By Avi Landau
It is easy for us to understand now, with our knowledge of bacteria and its relation to disease, why historically, epidemics were a frequent feature of Japanese summers, especially in the towns and cities. First, there were, as there still are, the rains of June, which often resulted in flooding ( which has now become rare as a result of extensive public-works projects). This spread all kinds of muck and filth, which then started to fester when the rains subsided and Japan`s stifflingly hot and humid summers shifted into full gear- perfect conditions for the proliferation of germs!. The situation in places with higher concentrations of people, and more garbage, and animal and human waste, was obviously even more dangerous than in less sparsely populated areas.
Traditional modes of Japanese thinking gave rise to a different explanation for the frequent occurence of flooding , sickness and death during the summer months- namely, the presence of evil energies or spirits ( aku no rei, or onryo). Naturally, based on this concept, traditional diviners and priests devised certain techniques to get rid of these dangerous forces and keep the populace safe- and these are still applied today ( even though most people are not conscious of their original meanings) during Japan`s summer festivals ( Natsu Matsuri).
The most famous of these, and in fact the Mother-Of-All summer festivals, is Kyoto`s Gion Matsuri, which was first held in its original form in the year 869 in order to quell an epidemic which had been raging in the city. The ceremonies on that day were carried out under the auspices of the Gion Shrine ( now Yasaka Jinja), because the divinities enshrined there were Gozu Tenno ( Gavragriva in Sanskrit) and the native Japanese God Susanoo-No-Mikoto, both of whom are associated with disease prevention.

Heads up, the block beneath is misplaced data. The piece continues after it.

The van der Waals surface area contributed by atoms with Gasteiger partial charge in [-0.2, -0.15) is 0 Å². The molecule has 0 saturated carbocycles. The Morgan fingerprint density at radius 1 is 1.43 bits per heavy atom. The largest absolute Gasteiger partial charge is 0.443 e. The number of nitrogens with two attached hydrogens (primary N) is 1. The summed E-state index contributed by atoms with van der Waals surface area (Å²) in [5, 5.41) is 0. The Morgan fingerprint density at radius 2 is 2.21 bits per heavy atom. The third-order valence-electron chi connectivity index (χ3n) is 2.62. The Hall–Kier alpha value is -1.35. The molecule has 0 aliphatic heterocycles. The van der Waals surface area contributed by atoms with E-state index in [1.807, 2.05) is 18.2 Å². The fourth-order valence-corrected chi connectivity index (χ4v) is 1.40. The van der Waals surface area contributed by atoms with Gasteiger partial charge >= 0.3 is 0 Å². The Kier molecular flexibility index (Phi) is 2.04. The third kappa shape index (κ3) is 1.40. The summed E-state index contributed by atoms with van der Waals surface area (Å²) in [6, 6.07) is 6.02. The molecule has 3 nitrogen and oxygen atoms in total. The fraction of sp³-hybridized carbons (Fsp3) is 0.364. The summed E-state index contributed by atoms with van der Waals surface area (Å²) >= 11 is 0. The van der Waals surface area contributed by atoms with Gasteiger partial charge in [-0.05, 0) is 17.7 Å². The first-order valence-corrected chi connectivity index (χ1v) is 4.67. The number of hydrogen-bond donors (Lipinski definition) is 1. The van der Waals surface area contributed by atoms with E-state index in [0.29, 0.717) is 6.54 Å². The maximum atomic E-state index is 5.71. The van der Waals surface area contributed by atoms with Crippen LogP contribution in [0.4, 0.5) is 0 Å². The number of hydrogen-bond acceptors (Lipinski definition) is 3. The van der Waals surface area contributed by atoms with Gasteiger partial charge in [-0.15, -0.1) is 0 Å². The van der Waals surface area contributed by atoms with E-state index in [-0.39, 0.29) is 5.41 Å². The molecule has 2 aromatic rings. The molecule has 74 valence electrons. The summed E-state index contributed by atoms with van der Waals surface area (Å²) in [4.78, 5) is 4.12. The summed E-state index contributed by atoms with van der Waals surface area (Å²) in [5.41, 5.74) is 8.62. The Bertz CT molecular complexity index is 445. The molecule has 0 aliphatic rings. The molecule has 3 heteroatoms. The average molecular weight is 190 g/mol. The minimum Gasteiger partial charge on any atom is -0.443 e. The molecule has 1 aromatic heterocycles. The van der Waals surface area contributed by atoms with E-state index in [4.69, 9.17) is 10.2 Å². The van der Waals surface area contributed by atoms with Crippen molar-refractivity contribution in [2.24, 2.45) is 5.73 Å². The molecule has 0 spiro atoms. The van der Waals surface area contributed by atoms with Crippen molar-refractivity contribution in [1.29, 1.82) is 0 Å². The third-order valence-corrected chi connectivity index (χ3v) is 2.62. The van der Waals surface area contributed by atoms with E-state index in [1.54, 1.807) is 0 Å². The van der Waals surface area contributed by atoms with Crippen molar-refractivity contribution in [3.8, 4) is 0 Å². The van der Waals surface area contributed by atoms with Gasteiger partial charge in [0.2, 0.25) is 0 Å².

In that first Gion Festival ( originally called the Gion Goryo-e), 66 long, spear-like poles called hoko, representing the 66 provinces of Japan at that time, were stood upright. The idea behind this, was first to attract the Gods to that place, and then to suck up the bad energies. In subsequent years, these poles were placed on giant floats, which were wheeled around the town. These floats ( also called hoko) later came to be elaborately decorated and also carried musician and dancers as well.
The rites held then, more than 1,000 years ago, certainly made a huge impression, and they have been held almost every summer since. And not only in Kyoto. Similar festivals are held at the nearly 3,000 Gion Shrines ( now Yasaka Jinja) which have sprung up all throughout Japan over the centuries, as well as at the thousands of other shrines called Tsushima Jinja or Hikawa Jinja, at which the same Gods are enshrined.